Courtesy: Tijmen Egtberts
Coaches are responsible for many different aspects of the development of their athletes. Most notable are the 14 legal duties any coach has with regards to their athletes. Some of the legal duties any coach has with regards to athletic development are the duties to plan, supervise, instruct properly, assess an athlete’s readiness for practice and competition, condition properly, and match athletes based on maturity, age, skill, size and speed.
These duties are legal requirements that force any coach to prepare their seasons based on a scientific basis for athletic development. Many coaches get so caught up in the sport-specific athletic development of their athletes that they forget about other parts of the necessary athletic development of their athletes, like the enjoyment of the sport and the pursuit of excellence. In recent years, this negative trend has become more and more prevalent in youth sports, specifically pre-adolescent athletics. The following will guide coaches in creating a program for pre-adolescent athletes while maintaining John Wooden’s mantra: “Success is a peace of mind which is a direct result of self-satisfaction in knowing you made the effort to become the best you are capable of becoming.”
Pursuit of Excellence
Athletic development is more than running drills, winning games, having the perfect jump shot or scoring goals. Athletic development is the process of learning. Coaches play an enormous role in this development. Coaches are teachers, and like any 5th-grade teacher will tell you, teaching students how to learn is equally important to learning the actual subject, if not more important for future success. When taking this idea to coaching, especially coaching pre-adolescent youth, teaching athletes how to pursue excellence is equally important, if not more important, than ‘creating’ the best players. In order to teach this process, coaches can use Bob Bowman’s book The Golden Rules: 10 steps To World-Class Excellence In Your Life and Work. This book breaks down the pursuit of excellence into three stages: Imagination, Challenge and High-Performance (Bowman).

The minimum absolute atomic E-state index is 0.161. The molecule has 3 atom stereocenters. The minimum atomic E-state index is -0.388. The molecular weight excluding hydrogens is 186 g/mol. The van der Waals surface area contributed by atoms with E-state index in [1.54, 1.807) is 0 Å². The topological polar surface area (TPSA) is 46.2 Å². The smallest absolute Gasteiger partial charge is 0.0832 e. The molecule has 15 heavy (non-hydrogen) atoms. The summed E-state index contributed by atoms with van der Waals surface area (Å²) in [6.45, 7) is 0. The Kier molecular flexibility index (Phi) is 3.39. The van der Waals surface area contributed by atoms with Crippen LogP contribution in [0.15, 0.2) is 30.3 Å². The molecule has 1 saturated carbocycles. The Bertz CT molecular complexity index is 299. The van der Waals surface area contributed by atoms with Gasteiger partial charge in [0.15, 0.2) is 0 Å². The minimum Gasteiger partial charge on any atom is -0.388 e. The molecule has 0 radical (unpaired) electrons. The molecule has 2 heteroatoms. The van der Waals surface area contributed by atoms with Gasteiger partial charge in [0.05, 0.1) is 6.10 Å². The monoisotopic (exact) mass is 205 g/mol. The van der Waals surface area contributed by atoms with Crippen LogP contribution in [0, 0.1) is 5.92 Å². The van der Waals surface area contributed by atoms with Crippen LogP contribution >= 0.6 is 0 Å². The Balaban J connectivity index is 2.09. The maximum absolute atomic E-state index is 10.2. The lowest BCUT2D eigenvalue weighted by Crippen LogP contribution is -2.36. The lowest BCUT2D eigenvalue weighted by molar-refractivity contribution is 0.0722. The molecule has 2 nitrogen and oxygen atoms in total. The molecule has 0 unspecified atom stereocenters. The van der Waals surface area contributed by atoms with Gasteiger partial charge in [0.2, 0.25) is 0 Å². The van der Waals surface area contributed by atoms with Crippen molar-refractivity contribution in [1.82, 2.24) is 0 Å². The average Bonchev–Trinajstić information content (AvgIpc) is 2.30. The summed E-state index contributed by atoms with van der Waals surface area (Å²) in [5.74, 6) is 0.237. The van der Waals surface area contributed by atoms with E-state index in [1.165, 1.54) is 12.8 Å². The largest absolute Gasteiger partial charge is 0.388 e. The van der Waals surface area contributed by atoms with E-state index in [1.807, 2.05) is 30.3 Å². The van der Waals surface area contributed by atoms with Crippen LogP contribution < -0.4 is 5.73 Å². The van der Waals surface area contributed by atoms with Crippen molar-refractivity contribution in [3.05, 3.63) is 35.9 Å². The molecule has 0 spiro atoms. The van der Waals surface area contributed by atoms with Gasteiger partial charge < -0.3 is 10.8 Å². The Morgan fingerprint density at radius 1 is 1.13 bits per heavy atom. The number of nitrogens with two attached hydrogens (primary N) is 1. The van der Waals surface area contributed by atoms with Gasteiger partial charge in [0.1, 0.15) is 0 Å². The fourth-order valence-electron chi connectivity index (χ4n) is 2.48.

Bowman writes about having a ‘dream big’ approach to anything in life. This is equally true for any young person doing anything. Ask them what their dream is, and often the answer is one of the following: “I want to be the best in the world”,“I want to be in the Olympics”, “I want to be captain of my team”, or “I want to be on the national team”.
The job of a coach is to nurture this dream and help the athlete understand what steps are necessary in order to achieve that dream. One of the most important steps is teaching the athlete how to take risks. Risk-taking is a form of mental development that allows an athlete to trust their training and all they have been taught, visualizing a potential outcome, while also understanding they might make a mistake. Mistakes are a natural part of human development, they should not be shunned. A second step in nurturing the dream is to help the athlete in setting short-term, medium-term and long-term goals. Helping an athlete understand that one year in their life might seem long, but in reality is quite short-term in the overall scheme of their life-long athletic development is one of the ultimate things a coach can do.